MANILA - Supreme Court (SC) Senior Associate Justice Antonio Carpio reiterated on Tuesday his position on the non-guarantee under the Enhanced Defense Cooperation Agreement (EDCA) that the United States (US) shall come to the aid of the Philippines should tensions continue to escale, or escalate further, between the Philippines and China over territorial rows in the West Philippine Sea.
Interpellating acting Solicitor General Florin Hilbay during the continuation of oral arguments on consolidated petitions assailing the constitutionality of the agreement, Carpio pointed out that the US, at the height of the Philippines' dispute with China over the Scarborough Shoal in 2012, had announced its policy of not meddling into territorial rows despite its [US] commitment under the US-Philippine Mutual Defense Treaty (MDT) that it shall come to the aid of the Philippines in times of armed conflict with a third state.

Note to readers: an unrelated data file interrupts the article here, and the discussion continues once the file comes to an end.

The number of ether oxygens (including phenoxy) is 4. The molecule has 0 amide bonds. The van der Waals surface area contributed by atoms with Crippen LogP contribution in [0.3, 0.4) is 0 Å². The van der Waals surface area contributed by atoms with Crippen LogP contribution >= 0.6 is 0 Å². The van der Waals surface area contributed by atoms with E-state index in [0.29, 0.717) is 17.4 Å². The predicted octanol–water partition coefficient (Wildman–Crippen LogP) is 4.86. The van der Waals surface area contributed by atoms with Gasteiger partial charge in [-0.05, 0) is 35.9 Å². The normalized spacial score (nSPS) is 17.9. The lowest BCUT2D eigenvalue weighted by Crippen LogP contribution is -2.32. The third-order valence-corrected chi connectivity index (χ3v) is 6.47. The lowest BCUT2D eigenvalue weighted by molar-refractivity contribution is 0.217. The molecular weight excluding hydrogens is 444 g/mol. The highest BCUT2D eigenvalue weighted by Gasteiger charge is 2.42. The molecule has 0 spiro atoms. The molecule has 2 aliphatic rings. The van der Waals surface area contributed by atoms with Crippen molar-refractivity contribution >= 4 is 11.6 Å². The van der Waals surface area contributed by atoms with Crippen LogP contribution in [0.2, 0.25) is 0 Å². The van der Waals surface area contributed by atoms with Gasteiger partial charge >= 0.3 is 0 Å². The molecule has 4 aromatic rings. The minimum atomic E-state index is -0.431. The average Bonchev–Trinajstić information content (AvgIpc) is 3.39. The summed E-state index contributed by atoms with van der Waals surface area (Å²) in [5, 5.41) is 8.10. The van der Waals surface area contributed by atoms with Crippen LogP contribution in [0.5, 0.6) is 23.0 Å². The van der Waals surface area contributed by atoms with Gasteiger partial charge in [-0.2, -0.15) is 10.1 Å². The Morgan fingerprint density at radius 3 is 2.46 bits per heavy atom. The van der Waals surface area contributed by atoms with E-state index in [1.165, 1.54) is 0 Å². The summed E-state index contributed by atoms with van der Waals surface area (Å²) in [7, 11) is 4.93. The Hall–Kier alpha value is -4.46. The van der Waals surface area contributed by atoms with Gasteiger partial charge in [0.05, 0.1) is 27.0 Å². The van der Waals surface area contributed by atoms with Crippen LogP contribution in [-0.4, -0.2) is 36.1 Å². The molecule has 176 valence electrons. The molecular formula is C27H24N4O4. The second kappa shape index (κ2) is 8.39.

Carpio thus said that while government has cited the West Philippine Sea disputes as one of the reasons for inking the EDCA with the US, there really is no guarantee under the agreement that the US will come to the aid of the Philippines in the event of escalated tensions or armed conflicts in connection with the territorial rows.
"The US has, time and again, said that they do not take sides in territorial disputes. In 2012, China seized Scarborough Shoal; the US said 'that's not covered by the MDT (Mutual Defense Treaty). It really depends on America whether they want to come in or not, so what is the value of this EDCA if there is no guarantee of assistance?
"In other words, EDCA will help us improve our facilities but it does not give us any guarantee that when there is an armed attack, the US will come to our aid," Carpio said.
To these observations, Hilbay said the Philippines, amid its resource limitations, has to explore avenues to improve its military capability and "do what it can, and hope for the best."